Objectives: Depression is an independent predictor of adverse outcomes in patients with heart failure (HF). However, the effect of changes in cognitive-affective and somatic symptoms on mortality of HF patients is not known. The purpose of this study was to examine whether changes in cognitive-affective and somatic depressive symptoms over time were associated with mortality in HF.
Methods: In this secondary analysis of data from the Rural Education to Improve Outcomes in Heart Failure clinical trial, we analyzed data from 457 HF patients (39% female, mean [standard deviation] age = 65.6 [12.8] years) who survived at least 1 year and repeated the Patient Health Questionnaire at 1 year. Cognitive-affective and somatic depression scores were calculated, respectively, based on published Patient Health Questionnaire factor models. Using Cox proportional hazards regression analyses, we evaluated the effect of changes in cognitive-affective and somatic symptoms from baseline to 1 year on cardiac and all-cause deaths.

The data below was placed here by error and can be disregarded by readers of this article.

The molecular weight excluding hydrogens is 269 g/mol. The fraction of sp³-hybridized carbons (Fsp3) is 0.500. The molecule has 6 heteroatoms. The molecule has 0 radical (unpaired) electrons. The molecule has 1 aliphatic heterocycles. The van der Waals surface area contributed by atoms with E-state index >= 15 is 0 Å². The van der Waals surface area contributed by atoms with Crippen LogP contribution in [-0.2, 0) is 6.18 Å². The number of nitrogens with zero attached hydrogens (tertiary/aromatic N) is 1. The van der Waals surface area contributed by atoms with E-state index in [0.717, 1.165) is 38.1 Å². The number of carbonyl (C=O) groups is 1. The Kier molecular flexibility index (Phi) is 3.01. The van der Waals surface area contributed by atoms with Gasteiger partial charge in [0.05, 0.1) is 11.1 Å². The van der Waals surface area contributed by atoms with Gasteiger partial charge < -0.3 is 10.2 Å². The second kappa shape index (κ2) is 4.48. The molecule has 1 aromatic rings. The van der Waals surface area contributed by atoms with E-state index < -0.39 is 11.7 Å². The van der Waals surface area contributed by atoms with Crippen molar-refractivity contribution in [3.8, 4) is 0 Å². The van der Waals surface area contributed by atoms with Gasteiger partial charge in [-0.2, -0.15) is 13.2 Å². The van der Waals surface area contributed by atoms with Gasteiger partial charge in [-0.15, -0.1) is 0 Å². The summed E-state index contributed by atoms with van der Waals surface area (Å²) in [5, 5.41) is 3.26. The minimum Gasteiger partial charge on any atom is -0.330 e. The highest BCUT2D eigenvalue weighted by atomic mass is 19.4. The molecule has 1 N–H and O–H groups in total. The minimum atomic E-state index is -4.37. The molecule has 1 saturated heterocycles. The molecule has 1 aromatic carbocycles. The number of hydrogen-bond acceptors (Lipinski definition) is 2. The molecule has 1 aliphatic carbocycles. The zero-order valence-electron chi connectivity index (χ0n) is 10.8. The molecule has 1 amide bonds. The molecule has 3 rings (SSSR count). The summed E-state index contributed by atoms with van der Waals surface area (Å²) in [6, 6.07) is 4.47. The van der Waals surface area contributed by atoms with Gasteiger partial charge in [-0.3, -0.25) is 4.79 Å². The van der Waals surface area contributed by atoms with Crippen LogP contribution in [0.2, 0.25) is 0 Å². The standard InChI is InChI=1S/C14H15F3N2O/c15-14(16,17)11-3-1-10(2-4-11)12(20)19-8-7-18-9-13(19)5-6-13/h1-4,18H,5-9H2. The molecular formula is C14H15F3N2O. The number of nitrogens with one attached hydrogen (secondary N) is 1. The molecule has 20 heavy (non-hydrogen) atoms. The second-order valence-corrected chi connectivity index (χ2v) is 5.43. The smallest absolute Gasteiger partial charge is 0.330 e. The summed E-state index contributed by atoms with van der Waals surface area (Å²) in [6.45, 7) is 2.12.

Results: Controlling for baseline depression scores and other patient characteristics, the change in somatic symptoms was associated with increased risk of cardiac death during the subsequent 1-year period (hazard ratio = 1.24, 95% confidence interval = 1.07-1.44, p = .005), but the change in cognitive-affective symptoms was not (hazard ratio = 0.94, 95% confidence interval = 0.81-1.08, p = .38). Similar results were found for all-cause mortality.
Conclusions: Worsening somatic depressive symptoms, not cognitive-affective symptoms, are independently associated with increased mortality of HF patients. The findings suggest that routine and ongoing assessment of somatic depressive symptoms in HF patients may help clinicians identify patients at increased risk for adverse outcomes.
Trial registration: ClinicalTrials.gov NCT00415545.